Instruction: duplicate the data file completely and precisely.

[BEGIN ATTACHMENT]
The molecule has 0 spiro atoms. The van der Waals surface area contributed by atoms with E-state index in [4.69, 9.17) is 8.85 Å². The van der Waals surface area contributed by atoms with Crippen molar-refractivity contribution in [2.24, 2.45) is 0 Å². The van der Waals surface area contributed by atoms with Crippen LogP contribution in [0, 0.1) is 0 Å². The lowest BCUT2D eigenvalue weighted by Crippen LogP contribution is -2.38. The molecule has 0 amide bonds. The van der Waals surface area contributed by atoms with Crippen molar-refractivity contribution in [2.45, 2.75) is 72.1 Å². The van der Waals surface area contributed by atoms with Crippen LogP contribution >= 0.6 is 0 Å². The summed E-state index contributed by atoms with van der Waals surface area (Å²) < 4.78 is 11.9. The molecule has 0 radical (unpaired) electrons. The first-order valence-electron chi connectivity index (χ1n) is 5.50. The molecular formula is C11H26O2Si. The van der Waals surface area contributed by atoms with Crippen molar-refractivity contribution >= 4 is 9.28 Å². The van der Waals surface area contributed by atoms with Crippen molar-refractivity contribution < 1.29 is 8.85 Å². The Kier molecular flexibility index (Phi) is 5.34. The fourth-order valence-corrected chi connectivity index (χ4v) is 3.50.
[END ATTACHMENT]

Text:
The molecule has 0 spiro atoms. The van der Waals surface area contributed by atoms with E-state index in [4.69, 9.17) is 8.85 Å². The van der Waals surface area contributed by atoms with Crippen molar-refractivity contribution in [2.24, 2.45) is 0 Å². The van der Waals surface area contributed by atoms with Crippen LogP contribution in [0, 0.1) is 0 Å². The lowest BCUT2D eigenvalue weighted by Crippen LogP contribution is -2.38. The molecule has 0 amide bonds. The van der Waals surface area contributed by atoms with Crippen molar-refractivity contribution in [2.45, 2.75) is 72.1 Å². The van der Waals surface area contributed by atoms with Crippen LogP contribution >= 0.6 is 0 Å². The summed E-state index contributed by atoms with van der Waals surface area (Å²) < 4.78 is 11.9. The molecule has 0 radical (unpaired) electrons. The first-order valence-electron chi connectivity index (χ1n) is 5.50. The molecular formula is C11H26O2Si. The van der Waals surface area contributed by atoms with Crippen molar-refractivity contribution >= 4 is 9.28 Å². The van der Waals surface area contributed by atoms with Crippen molar-refractivity contribution < 1.29 is 8.85 Å². The Kier molecular flexibility index (Phi) is 5.34. The fourth-order valence-corrected chi connectivity index (χ4v) is 3.50.